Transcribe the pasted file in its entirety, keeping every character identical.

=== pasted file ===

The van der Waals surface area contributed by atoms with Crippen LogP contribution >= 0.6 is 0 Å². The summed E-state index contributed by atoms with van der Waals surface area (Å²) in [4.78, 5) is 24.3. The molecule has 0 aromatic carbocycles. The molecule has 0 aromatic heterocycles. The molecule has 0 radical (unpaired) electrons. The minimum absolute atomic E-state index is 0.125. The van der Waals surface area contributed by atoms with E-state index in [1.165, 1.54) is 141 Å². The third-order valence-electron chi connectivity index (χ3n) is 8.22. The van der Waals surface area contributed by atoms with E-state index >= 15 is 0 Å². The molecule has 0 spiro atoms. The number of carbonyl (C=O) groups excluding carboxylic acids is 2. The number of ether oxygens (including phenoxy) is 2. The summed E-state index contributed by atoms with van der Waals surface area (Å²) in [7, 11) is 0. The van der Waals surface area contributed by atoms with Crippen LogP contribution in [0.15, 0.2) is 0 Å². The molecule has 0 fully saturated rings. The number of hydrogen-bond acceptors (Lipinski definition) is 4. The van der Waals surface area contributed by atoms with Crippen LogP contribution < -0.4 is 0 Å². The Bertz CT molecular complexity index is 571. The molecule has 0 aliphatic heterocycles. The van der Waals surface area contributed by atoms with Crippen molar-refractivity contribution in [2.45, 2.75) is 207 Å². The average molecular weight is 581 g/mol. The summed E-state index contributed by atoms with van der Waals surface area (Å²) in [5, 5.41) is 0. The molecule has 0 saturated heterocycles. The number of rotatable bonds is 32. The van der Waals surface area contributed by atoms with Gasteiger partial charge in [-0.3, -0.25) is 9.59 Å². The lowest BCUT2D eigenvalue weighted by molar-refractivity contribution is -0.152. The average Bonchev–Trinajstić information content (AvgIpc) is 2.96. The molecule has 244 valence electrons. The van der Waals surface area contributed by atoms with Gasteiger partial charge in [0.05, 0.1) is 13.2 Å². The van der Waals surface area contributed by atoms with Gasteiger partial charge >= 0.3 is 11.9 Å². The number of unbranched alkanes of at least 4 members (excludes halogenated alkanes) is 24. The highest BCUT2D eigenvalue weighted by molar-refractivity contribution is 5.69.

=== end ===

The van der Waals surface area contributed by atoms with Crippen LogP contribution >= 0.6 is 0 Å². The summed E-state index contributed by atoms with van der Waals surface area (Å²) in [4.78, 5) is 24.3. The molecule has 0 aromatic carbocycles. The molecule has 0 aromatic heterocycles. The molecule has 0 radical (unpaired) electrons. The minimum absolute atomic E-state index is 0.125. The van der Waals surface area contributed by atoms with E-state index in [1.165, 1.54) is 141 Å². The third-order valence-electron chi connectivity index (χ3n) is 8.22. The van der Waals surface area contributed by atoms with E-state index >= 15 is 0 Å². The molecule has 0 spiro atoms. The number of carbonyl (C=O) groups excluding carboxylic acids is 2. The number of ether oxygens (including phenoxy) is 2. The summed E-state index contributed by atoms with van der Waals surface area (Å²) in [7, 11) is 0. The van der Waals surface area contributed by atoms with Crippen LogP contribution in [0.15, 0.2) is 0 Å². The molecule has 0 fully saturated rings. The number of hydrogen-bond acceptors (Lipinski definition) is 4. The van der Waals surface area contributed by atoms with Crippen LogP contribution < -0.4 is 0 Å². The Bertz CT molecular complexity index is 571. The molecule has 0 aliphatic heterocycles. The van der Waals surface area contributed by atoms with Crippen molar-refractivity contribution in [2.45, 2.75) is 207 Å². The average molecular weight is 581 g/mol. The summed E-state index contributed by atoms with van der Waals surface area (Å²) in [5, 5.41) is 0. The molecule has 0 saturated heterocycles. The number of rotatable bonds is 32. The van der Waals surface area contributed by atoms with Gasteiger partial charge in [-0.3, -0.25) is 9.59 Å². The lowest BCUT2D eigenvalue weighted by molar-refractivity contribution is -0.152. The average Bonchev–Trinajstić information content (AvgIpc) is 2.96. The molecule has 244 valence electrons. The van der Waals surface area contributed by atoms with Gasteiger partial charge in [0.05, 0.1) is 13.2 Å². The van der Waals surface area contributed by atoms with Gasteiger partial charge >= 0.3 is 11.9 Å². The number of unbranched alkanes of at least 4 members (excludes halogenated alkanes) is 24. The highest BCUT2D eigenvalue weighted by molar-refractivity contribution is 5.69.